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Armenia’s economy will grow by around 5 percent annually in the coming years thanks to reforms planned by the government, Finance Minister Vartan Aramian insisted on Thursday.

Aramian stood by ambitious growth targets that were set by the government in its five-year policy program approved by the parliament on June 22. The 120-page program says that faster growth will cut the official poverty rate, which currently stands at around 30 percent, by 12 percentage points by 2022.

The International Monetary Fund, the World Bank and even the Central Bank of Armenia (CBA) have forecast lower growth rates for the next few years.

Prime Minister Karen Karapetian asked Aramian about the reasons for the CBA’s less optimistic outlook at a weekly cabinet meeting in Yerevan.

“The Central Bank esimates growth potential for the next three years at 3.2 percent to 4.5 percent,” the minister replied. “With the mid-term spending program [for 2018-2020] presented by us, we expect growth rates of 4.7 percent, 5 percent, and up to 5.7 percent in the coming years.”

He said that the CBA expects more modest rises in investments and domestic consumption than the Finance Ministry.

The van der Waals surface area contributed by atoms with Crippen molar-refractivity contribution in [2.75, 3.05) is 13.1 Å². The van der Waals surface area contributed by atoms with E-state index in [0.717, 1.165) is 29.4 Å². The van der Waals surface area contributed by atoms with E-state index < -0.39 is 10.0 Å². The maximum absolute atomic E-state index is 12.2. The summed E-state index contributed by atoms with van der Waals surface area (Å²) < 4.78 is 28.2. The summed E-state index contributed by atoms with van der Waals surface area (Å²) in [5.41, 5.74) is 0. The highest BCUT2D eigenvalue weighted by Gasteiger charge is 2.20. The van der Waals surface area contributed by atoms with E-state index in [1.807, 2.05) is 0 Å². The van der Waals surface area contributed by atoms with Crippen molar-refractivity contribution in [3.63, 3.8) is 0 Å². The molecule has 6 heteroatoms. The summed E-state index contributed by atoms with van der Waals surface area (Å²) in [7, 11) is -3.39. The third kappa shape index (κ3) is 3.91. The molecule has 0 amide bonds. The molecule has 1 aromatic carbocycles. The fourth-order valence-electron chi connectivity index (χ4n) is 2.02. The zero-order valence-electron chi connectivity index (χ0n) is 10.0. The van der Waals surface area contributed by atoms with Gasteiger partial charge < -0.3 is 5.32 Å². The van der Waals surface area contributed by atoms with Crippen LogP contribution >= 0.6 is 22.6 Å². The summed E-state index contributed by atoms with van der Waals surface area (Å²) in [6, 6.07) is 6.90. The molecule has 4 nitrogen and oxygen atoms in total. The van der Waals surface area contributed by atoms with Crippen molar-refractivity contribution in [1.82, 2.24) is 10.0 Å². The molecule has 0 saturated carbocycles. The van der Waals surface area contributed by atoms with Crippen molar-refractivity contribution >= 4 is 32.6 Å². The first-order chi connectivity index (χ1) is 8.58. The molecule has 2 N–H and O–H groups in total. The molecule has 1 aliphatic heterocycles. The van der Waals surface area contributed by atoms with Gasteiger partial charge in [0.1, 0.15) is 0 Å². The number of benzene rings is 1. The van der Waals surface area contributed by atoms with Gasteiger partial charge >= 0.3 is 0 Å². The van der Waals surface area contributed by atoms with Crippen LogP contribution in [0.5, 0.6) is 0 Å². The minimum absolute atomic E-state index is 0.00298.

Armenia - Finance Minister Vartan Aramian at a news conference in Yerevan, 4Oct2016.
Armenia - Finance Minister Vartan Aramian at a news conference in Yerevan, 4Oct2016.

The Armenian authorities posted virtually zero GDP growth last year amid a continuing recession in Russia. They say that it will accelerate to at least 3.2 percent this year.

The government program describes exports as “the key engine” of the projected faster growth. It says that the government will strive to facilitate Armenian manufacturers’ access to Russia, the European Union and other major export markets. It also reaffirms Karapetian’s repeated pledges to improve the business environment.

In Aramian’s words, the government will also stimulate economic activity with greater capital spending on infrastructure projects benefitting businesses. They are due to be financed by extra tax revenues.

“We plan a fairly ambitious increase in [budgetary] receipts,” Karapetian said on Thursday. “We plan a very tough expenditure management. Saved funds will be channeled into economic growth, in the form of capital spending on infrastructure.”

“We are setting targets on the tax-to-GDP ratio, our external debt management and the [budget] deficit that are quite difficult to achieve,” he added. “That will require maximally coordinated work from all of us.”

The government’s aggregate tax revenue was equivalent to just over 21 percent of GDP last year. The government has pledged to raise that ratio to 23.5 percent by 2022 through a major reform of tax administration.

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